If Selig chooses to use the “best interest of baseball” clause to enhance the punishments for Braun and Rodriguez, that decision itself can be appealed to the arbitration panel chaired by Horowitz. There is a precedent for this: Commissioner Vincent attempted to ban Yankees Pitcher Steve Howe after he was caught for his seventh drug related offense. An arbitrator overturned his decision.

Is Selig preparing to go nuclear on major league players this week? Maybe not.

Problems with using the clause for PEDs

First of all, Selig might lose if he tries it. Under this scenario, the MLBPA would not appeal specific suspensions, but instead argue that the Joint Drug Agreement should take precedence over the “best interest of baseball” clause.

MLB would confront the fact that they negotiated the Joint Drug Agreement with the players’ union and it contains a specific grievance procedure for PED-related suspensions. Selig would have to explain to an arbitrator why he chose to not use the bilaterally negotiated procedure crafted for this exact type of disagreement. They also chose to not use the “best interest” provision for previous PED related suspensions.

Although the “best interest” clause is broad, when unions and management craft collective bargaining agreements, it is generally assumed the specific provisions act as implicit limitations on the more general contract language. The players and MLB have confronted this issue and designed a specific series of punishments and due process to deal with PEDs in baseball.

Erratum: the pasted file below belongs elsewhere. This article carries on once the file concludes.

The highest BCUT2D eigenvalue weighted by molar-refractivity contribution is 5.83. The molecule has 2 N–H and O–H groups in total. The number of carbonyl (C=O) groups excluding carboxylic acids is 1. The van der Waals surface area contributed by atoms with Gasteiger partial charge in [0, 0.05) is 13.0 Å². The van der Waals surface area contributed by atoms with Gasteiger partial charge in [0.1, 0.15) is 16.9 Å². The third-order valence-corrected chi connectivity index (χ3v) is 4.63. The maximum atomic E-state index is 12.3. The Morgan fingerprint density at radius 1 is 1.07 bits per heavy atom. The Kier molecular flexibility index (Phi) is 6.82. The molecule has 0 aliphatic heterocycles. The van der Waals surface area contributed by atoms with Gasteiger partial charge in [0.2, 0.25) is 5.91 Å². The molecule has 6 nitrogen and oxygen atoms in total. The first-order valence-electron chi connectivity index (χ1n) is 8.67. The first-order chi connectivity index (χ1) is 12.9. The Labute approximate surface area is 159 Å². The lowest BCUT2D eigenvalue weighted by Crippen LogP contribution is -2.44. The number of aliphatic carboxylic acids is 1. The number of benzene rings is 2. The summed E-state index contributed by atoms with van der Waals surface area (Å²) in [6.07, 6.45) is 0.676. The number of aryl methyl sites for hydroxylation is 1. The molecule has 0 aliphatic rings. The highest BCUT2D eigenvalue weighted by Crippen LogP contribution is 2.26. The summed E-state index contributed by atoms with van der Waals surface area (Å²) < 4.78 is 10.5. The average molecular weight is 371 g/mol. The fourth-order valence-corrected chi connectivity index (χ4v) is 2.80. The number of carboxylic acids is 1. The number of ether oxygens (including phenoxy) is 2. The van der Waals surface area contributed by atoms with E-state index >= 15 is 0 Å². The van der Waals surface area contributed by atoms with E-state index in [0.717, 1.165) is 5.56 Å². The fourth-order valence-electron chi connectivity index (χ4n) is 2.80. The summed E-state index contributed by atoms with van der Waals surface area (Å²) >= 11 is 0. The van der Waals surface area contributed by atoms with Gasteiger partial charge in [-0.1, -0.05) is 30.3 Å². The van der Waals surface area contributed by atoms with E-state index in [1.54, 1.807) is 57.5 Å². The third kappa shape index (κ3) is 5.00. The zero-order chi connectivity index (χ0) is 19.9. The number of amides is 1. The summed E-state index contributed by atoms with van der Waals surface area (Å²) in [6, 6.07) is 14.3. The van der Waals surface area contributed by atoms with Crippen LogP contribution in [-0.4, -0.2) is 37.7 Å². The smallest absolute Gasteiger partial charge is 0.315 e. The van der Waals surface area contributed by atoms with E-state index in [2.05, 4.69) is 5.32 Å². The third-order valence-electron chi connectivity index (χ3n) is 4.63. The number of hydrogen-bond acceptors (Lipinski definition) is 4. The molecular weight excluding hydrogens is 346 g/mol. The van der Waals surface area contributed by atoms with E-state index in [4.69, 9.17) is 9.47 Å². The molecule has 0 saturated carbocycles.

Second, given the credibility issues with Tony Bosch as the chief witness, and issues surrounding his cooperation with Major League Baseball, a neutral third party would find it difficult to uphold a procedure that denies the Players’ Association a chance to cross-examine the witnesses and evidence. This becomes even more pressing when both sides crafted an agreement that directly calls for due process for such transgressions.

It seems unlikely that Selig would risk alienating the union by so blatantly circumventing the JDA.

Getting to “500 games” without going nuclear

Given these difficulties in imposing enhanced punishments, why are the rumors — further fueled by Weiner’s reference to “500 games” yesterday — so common?

That gets back to the non-testing provisions of the JDA. Baseball can punish players using four different provisions under the JDA: positive test results (50-100-life), participation in the drug trade (100-life), attempting to buy or possess PEDs (80-120-life), and any other offense that violates the agreement.

It’s the fourth method, the “any other violation” [Section 7(G)(2)] clause that grants MLB the power to suspend players for as many games as it deems “just.” It is important to understand that this provision is not tied to the 50-100-life step process related to positive test results.

Just as Michael Weiner stated, Selig has the authority to impose penalties from 5 games, to 500 games.

Selig could “stack” multiple violations of the JDA to enhance the penalties. Players could receive 150 games for the repeated use of steroids, 100 games for the participation in the sale or distribution of PEDs, 100 games for attempting to buy PEDs, and additional games for any other violation of the program.